One of the best investments we can make is in our own knowledge and skill set. With that in mind, this article will work through how we can use Return On Equity (ROE) to better understand a business. By way of learning-by-doing, we’ll look at ROE to gain a better understanding Extended Stay America, Inc. (NASDAQ:STAY).
Over the last twelve months Extended Stay America has recorded a ROE of 16%. Another way to think of that is that for every $1 worth of equity in the company, it was able to earn $0.16.
How Do I Calculate ROE?
The formula for return on equity is:
Return on Equity = Net Profit ÷ Shareholders’ Equity
Or for Extended Stay America:
16% = 212.507 ÷ US$1.3b (Based on the trailing twelve months to September 2018.)
Most readers would understand what net profit is, but it’s worth explaining the concept of shareholders’ equity. It is all the money paid into the company from shareholders, plus any earnings retained. Shareholders’ equity can be calculated by subtracting the total liabilities of the company from the total assets of the company.
What Does ROE Mean?
ROE looks at the amount a company earns relative to the money it has kept within the business. The ‘return’ is the profit over the last twelve months. The higher the ROE, the more profit the company is making. So, as a general rule, a high ROE is a good thing. Clearly, then, one can use ROE to compare different companies.
Does Extended Stay America Have A Good Return On Equity?
By comparing a company’s ROE with its industry average, we can get a quick measure of how good it is. The limitation of this approach is that some companies are quite different from others, even within the same industry classification. If you look at the image below, you can see Extended Stay America has a similar ROE to the average in the hospitality industry classification (17%).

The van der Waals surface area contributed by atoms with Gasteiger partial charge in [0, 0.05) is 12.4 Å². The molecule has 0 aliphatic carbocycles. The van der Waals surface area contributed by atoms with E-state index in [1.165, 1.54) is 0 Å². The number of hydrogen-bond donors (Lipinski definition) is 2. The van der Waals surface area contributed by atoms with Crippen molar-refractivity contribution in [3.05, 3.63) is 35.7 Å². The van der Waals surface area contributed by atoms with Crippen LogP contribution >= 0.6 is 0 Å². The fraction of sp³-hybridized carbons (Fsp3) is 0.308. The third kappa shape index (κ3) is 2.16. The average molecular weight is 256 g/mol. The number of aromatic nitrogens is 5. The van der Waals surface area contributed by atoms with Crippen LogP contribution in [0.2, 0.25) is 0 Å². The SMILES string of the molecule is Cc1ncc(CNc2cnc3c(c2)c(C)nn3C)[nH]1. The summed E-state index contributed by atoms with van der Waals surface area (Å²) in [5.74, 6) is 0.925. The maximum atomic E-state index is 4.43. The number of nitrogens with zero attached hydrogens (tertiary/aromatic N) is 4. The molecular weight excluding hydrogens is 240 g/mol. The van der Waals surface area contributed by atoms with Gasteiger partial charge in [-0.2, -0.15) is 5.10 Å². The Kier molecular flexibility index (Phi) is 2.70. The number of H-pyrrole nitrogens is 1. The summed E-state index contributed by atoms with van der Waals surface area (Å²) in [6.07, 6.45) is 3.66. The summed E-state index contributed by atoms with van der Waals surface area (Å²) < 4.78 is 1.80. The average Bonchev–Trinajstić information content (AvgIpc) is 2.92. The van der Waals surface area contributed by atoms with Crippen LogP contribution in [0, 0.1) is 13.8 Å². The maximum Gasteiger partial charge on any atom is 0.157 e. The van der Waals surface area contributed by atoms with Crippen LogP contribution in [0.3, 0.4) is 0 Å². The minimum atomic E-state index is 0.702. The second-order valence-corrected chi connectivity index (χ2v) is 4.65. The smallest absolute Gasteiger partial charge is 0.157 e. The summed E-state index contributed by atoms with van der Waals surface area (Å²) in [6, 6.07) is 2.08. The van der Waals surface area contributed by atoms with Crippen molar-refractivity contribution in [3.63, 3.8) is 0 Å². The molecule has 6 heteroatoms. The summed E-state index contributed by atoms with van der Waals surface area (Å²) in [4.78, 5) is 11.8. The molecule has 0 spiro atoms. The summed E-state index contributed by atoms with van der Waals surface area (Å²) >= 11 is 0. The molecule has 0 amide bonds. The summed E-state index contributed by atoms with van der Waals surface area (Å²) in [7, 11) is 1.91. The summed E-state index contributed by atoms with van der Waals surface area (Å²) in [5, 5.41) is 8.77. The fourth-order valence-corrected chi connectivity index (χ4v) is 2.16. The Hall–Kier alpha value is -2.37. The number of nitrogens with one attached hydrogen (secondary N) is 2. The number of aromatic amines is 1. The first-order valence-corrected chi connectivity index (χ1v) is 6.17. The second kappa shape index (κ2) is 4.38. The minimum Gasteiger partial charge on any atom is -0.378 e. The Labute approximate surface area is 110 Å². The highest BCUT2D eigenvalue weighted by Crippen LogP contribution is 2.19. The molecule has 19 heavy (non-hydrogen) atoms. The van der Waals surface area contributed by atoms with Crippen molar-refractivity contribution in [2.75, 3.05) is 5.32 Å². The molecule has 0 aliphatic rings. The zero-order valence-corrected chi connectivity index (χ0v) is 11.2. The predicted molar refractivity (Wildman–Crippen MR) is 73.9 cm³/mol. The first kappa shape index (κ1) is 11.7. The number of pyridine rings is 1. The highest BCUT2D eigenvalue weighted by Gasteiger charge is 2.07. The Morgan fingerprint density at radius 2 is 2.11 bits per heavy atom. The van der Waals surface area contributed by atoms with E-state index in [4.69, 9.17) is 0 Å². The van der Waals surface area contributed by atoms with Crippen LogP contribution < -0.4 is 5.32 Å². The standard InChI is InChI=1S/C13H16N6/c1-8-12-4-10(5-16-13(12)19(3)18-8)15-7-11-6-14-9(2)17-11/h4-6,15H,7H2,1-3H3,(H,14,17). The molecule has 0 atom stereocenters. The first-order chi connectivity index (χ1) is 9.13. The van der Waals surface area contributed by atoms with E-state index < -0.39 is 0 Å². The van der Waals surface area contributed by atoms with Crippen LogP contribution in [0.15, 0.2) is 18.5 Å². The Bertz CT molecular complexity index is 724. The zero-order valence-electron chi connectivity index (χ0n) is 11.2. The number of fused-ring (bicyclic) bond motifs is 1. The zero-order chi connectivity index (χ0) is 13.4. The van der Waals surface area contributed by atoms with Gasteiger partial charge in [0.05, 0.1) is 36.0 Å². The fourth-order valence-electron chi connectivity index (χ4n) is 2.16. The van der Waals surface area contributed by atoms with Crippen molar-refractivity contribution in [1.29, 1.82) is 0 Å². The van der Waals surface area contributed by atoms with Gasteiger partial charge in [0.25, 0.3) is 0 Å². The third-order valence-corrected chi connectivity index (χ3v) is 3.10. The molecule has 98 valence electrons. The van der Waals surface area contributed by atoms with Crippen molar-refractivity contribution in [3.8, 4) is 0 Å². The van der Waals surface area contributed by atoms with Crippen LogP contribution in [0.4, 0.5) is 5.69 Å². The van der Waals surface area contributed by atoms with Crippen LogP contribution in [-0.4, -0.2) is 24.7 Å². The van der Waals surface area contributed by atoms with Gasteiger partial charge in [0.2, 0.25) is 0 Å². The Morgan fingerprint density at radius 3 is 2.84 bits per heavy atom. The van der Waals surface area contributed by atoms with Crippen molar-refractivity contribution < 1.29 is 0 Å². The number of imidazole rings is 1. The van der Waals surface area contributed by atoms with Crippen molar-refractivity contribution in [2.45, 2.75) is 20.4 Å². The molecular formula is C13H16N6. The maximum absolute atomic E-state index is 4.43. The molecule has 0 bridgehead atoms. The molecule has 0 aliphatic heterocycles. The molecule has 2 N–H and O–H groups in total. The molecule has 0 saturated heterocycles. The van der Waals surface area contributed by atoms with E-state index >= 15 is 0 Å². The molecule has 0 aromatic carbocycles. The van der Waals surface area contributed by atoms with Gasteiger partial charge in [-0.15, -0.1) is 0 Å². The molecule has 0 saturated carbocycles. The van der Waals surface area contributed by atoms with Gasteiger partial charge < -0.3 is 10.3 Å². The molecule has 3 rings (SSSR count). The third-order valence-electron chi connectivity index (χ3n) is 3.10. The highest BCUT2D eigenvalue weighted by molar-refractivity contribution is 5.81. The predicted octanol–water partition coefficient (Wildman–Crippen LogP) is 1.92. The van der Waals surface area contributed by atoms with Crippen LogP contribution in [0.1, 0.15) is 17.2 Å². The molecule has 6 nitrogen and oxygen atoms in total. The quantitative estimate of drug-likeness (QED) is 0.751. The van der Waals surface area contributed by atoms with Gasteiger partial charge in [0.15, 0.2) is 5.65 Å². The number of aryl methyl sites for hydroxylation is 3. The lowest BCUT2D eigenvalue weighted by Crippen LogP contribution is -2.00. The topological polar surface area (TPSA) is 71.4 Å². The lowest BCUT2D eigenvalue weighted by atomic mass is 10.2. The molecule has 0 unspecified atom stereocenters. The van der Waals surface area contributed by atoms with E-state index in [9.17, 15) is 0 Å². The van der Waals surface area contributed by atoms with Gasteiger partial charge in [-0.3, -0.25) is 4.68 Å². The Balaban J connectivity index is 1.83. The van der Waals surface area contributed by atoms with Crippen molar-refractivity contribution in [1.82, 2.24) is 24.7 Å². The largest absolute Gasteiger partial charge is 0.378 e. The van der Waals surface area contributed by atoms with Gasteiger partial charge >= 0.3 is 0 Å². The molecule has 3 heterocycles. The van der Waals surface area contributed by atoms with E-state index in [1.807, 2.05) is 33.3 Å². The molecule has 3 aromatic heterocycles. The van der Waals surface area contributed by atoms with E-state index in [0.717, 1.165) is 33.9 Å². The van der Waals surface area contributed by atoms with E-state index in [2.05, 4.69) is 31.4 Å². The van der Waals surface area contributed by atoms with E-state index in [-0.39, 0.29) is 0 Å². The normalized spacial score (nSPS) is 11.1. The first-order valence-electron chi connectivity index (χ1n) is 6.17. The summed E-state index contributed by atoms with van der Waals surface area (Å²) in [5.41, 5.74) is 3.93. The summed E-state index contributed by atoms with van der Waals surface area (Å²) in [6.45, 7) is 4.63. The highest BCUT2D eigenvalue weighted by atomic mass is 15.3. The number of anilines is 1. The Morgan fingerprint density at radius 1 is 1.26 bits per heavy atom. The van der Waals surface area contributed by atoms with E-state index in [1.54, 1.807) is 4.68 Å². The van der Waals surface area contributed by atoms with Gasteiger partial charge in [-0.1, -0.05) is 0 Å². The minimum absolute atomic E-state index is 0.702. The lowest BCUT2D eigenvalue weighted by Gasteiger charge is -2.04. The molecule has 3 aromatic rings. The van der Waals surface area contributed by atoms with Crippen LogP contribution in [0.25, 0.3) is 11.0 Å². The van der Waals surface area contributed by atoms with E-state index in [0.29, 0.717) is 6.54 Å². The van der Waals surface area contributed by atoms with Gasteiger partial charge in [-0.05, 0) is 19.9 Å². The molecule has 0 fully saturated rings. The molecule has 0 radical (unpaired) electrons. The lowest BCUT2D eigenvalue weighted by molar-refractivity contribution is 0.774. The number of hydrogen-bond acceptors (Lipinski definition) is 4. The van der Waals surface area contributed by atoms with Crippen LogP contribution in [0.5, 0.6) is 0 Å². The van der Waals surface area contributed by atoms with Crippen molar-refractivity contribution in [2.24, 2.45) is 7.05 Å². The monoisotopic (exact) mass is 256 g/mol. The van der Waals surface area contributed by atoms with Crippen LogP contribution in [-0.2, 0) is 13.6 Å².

That’s not overly surprising. ROE tells us about the quality of the business, but it does not give us much of an idea if the share price is cheap. I will like Extended Stay America better if I see some big insider buys. While we wait, check out this free list of growing companies with considerable, recent, insider buying.
Why You Should Consider Debt When Looking At ROE
Virtually all companies need money to invest in the business, to grow profits. The cash for investment can come from prior year profits (retained earnings), issuing new shares, or borrowing. In the case of the first and second options, the ROE will reflect this use of cash, for growth. In the latter case, the debt used for growth will improve returns, but won’t affect the total equity. Thus the use of debt can improve ROE, albeit along with extra risk in the case of stormy weather, metaphorically speaking.
Combining Extended Stay America’s Debt And Its 16% Return On Equity
It’s worth noting the significant use of debt by Extended Stay America, leading to its debt to equity ratio of 1.88. while its ROE is respectable, it is worth keeping in mind that there is usually a limit to how much debt a company can use. Debt increases risk and reduces options for the company in the future, so you generally want to see some good returns from using it.
The Bottom Line On ROE
Return on equity is useful for comparing the quality of different businesses. Companies that can achieve high returns on equity without too much debt are generally of good quality. All else being equal, a higher ROE is better.
But when a business is high quality, the market often bids it up to a price that reflects this. Profit growth rates, versus the expectations reflected in the price of the stock, are a particularly important to consider. So you might want to check this FREE visualization of analyst forecasts for the company.
If you would prefer check out another company — one with potentially superior financials — then do not miss this free list of interesting companies, that have HIGH return on equity and low debt.
To help readers see past the short term volatility of the financial market, we aim to bring you a long-term focused research analysis purely driven by fundamental data. Note that our analysis does not factor in the latest price-sensitive company announcements.
The author is an independent contributor and at the time of publication had no position in the stocks mentioned. For errors that warrant correction please contact the editor at firstname.lastname@example.org.